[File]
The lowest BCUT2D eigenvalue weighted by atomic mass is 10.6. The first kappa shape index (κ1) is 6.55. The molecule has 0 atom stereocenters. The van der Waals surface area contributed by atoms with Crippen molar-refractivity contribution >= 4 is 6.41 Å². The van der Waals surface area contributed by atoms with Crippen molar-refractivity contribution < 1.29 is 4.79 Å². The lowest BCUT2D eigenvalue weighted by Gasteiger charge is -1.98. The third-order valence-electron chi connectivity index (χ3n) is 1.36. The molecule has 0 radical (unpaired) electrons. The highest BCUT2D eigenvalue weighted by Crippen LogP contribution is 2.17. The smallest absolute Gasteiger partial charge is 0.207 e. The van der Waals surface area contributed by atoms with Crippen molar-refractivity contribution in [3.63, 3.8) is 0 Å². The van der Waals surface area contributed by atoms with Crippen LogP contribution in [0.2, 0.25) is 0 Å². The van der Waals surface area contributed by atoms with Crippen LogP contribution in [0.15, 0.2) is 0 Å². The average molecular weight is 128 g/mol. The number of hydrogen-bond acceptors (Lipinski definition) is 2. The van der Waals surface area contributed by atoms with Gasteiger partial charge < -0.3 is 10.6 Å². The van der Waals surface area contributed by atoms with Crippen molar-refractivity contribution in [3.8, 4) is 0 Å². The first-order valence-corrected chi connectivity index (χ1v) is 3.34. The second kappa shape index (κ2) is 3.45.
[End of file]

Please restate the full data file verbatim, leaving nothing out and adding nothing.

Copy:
The lowest BCUT2D eigenvalue weighted by atomic mass is 10.6. The first kappa shape index (κ1) is 6.55. The molecule has 0 atom stereocenters. The van der Waals surface area contributed by atoms with Crippen molar-refractivity contribution >= 4 is 6.41 Å². The van der Waals surface area contributed by atoms with Crippen molar-refractivity contribution < 1.29 is 4.79 Å². The lowest BCUT2D eigenvalue weighted by Gasteiger charge is -1.98. The third-order valence-electron chi connectivity index (χ3n) is 1.36. The molecule has 0 radical (unpaired) electrons. The highest BCUT2D eigenvalue weighted by Crippen LogP contribution is 2.17. The smallest absolute Gasteiger partial charge is 0.207 e. The van der Waals surface area contributed by atoms with Crippen molar-refractivity contribution in [3.63, 3.8) is 0 Å². The van der Waals surface area contributed by atoms with Crippen LogP contribution in [0.2, 0.25) is 0 Å². The van der Waals surface area contributed by atoms with Crippen LogP contribution in [0.15, 0.2) is 0 Å². The average molecular weight is 128 g/mol. The number of hydrogen-bond acceptors (Lipinski definition) is 2. The van der Waals surface area contributed by atoms with Gasteiger partial charge < -0.3 is 10.6 Å². The van der Waals surface area contributed by atoms with Crippen molar-refractivity contribution in [3.8, 4) is 0 Å². The first-order valence-corrected chi connectivity index (χ1v) is 3.34. The second kappa shape index (κ2) is 3.45.